Note: The maximum score was used rather than mean or standard deviations, due to a ceiling effect produced by the consistently high performance of subjects within both groups.

Annes et al. (1996) reported a significant difference in time taken to complete the LOTCA Visuomotor Organization area between healthy young adults aged 17-25 years (n=49) and healthy older adults aged 40-75 years (n=49), with the younger age group completing 6 of 7 subtests more quickly (Copying Geometric Forms, p<0.01; Pegboard Construction, p<0.01; Coloured Block Design, p<0.01; Reproduction of a 2D Model, p<0.05; Reproduction of a Model, p<0.05; and Drawing a Clock p<0.05; but not Plain Block Design).

Cermak et al. (1995) compared LOTCA performance between American (n=25) and Israeli (n=56) patients with CVA. Using the total sample group, they also compared performance between patients with right CVA (n=45) and patients with left CVA (n=36), using t-tests. Israeli participants were found to perform significantly better than American participants on the Orientation to Time subtest (p<0.01) in both subgroups (right CVA and left CVA); the Drawing a Clock (p<0.01) and Risk Object Classification – structured (p<0.05) subtests in the right CVA subgroup; and the Object Constancy (p<0.01) subtest in the left CVA subgroup. Comparison according to side of lesion showed that patients with right CVA performed significantly better (p<0.05) than those with left CVA on the Orientation to Time, Object Constancy and Spatial Perception subtests within the American subgroup; and on the Praxis subtest within the Israeli subgroup (p<0.01). However, patients with left CVA performed significantly better (p<0.05) than patients with right CVA on the Pegboard Construction subtest amongst both American and Israeli participants. It should be noted that Israeli participants were significantly younger than American participants in both the right CVA (mean age 58.5 vs 64.3, t = 2.25, p < 0.05) and left CVA (mean age 55.0 vs. 69.0, t=3.09, p<0.01) groups. The correlation between LOTCA subtests and age were low to moderate for most subtests, but was moderate for the Orientation to Time subtest, in which the Israeli group performed significantly better than the American group.

Su et al. (2000) compared the perceptual performance of patients with intracerebral hemorrhage (n=22) to patients with ischemia (n=22) early after stroke and found that patients with intracerebral hemorrhage performed significantly worse on the LOTCA Thinking Operations area (p=0.007). No significant differences were reported between subjects with right-sided lesions and subjects with left-sided lesions for any LOTCA area.

Josman and Katz (2006) examined the relationship between formal categorization-sorting tests and functional sorting tasks among individuals with schizophrenia (n=37), patients post stroke (n=18) and healthy adults (n=15), using the LOTCA Picture Sort subtest, Wisconsin Card Sorting Test, Short Category Test, Risk Object Classification and five functional daily tasks (sorting laundry, utensils, invoices, and two shopping lists). One way ANCOVA revealed a significant difference in the mean performance of the LOTCA Picture Sort subtest (F= 7.57, P=0.001). Post hoc Scheffe tests revealed that patients with stroke performed worse than individuals with schizophrenia (P<0.05) and healthy adults (P<0.05).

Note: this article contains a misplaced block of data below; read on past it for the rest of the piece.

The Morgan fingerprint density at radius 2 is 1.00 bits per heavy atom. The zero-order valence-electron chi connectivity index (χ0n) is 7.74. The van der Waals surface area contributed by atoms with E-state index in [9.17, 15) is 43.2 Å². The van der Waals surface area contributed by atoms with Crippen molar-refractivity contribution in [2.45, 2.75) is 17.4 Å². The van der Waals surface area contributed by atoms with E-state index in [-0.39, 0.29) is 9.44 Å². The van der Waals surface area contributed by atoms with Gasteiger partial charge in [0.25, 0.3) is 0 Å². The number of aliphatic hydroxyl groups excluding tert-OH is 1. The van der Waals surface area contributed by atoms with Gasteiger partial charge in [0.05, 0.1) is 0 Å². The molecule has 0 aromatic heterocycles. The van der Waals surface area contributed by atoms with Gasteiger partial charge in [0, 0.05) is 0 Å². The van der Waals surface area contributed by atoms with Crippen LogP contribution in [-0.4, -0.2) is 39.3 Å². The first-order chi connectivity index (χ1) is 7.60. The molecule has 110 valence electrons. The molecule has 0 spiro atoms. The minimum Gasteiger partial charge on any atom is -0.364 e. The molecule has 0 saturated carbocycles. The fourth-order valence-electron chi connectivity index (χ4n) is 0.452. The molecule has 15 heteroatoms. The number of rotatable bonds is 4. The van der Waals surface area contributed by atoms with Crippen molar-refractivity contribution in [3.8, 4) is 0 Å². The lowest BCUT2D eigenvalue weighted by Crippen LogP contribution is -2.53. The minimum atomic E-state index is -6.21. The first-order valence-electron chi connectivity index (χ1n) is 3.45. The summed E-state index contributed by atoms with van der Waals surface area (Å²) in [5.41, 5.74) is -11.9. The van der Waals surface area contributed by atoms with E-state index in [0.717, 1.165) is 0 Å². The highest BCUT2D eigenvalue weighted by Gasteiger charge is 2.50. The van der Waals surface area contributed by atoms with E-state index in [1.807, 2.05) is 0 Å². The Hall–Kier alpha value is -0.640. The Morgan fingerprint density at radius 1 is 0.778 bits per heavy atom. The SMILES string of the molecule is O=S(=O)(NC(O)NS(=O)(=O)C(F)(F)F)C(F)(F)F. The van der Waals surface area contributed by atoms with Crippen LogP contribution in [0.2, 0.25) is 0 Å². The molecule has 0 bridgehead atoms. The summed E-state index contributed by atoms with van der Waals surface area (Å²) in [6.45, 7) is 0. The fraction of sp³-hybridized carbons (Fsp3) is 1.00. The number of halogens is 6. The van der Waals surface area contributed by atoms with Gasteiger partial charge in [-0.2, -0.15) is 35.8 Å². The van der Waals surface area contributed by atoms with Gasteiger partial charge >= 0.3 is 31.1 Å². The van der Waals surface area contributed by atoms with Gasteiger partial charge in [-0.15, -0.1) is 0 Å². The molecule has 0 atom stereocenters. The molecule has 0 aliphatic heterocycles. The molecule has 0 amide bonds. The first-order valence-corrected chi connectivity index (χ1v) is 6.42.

Katz et al (1995) compared LOTCA-G scores between healthy older adults (n=43) and patients with stroke (n=33), using the Wilcoxon sign test. Healthy older adults performed significantly better than patients with stroke for the Orientation, Perception, Visuomotor Organization and Thinking Operations areas (range p=0.0001 to p=0.05), excluding the Praxis and Coloured Blocks Design subtests. Significant differences in the time taken to complete the LOTCA-G were also found between the 2 groups (P<0.0001), with the healthy older adults completing the assessment more quickly than patients with stroke.

Bar-Haim Erez & Katz (2003) compared LOTCA-G scores between healthy adults (n=43) and individuals with dementia (n=30). Healthy adults performed significantly better than individuals with dementia on all subtests (p=0.000), except for the Object Identification and Shape Identification subtests. Health adults completed the test significantly quicker than individuals with dementia (p<0.000). Comparison of healthy adults and two subgroups of individuals with dementia (mild dementia, n=13; moderate dementia, n=17) by one way ANOVA showed significant F tests for all areas (p<0.000, except visual perception p<0.05). Post hoc Scheffe testing showed that individuals with mild dementia performed better than individuals with moderate dementia in the areas of Orientation, Visual Perception, Visuomotor Organisation, Thinking Operations and Memory. Mann-Whitney analysis of subtest mean scores from the two dementia subgroups further showed that individuals with mild dementia performed significantly better than individuals with moderate dementia on 10 subtests (Orientation to Place, Orientation to Time, Spatial Perception-Self and Surrounding, Motor Imitation, Utilisation of Objects, Copying Geometric Forms, Pegboard Construction, Block Design (Colour), Categorisation, Memory of a Famous Personality), indicating that the LOTCA-G is sensitive to degree of dementia.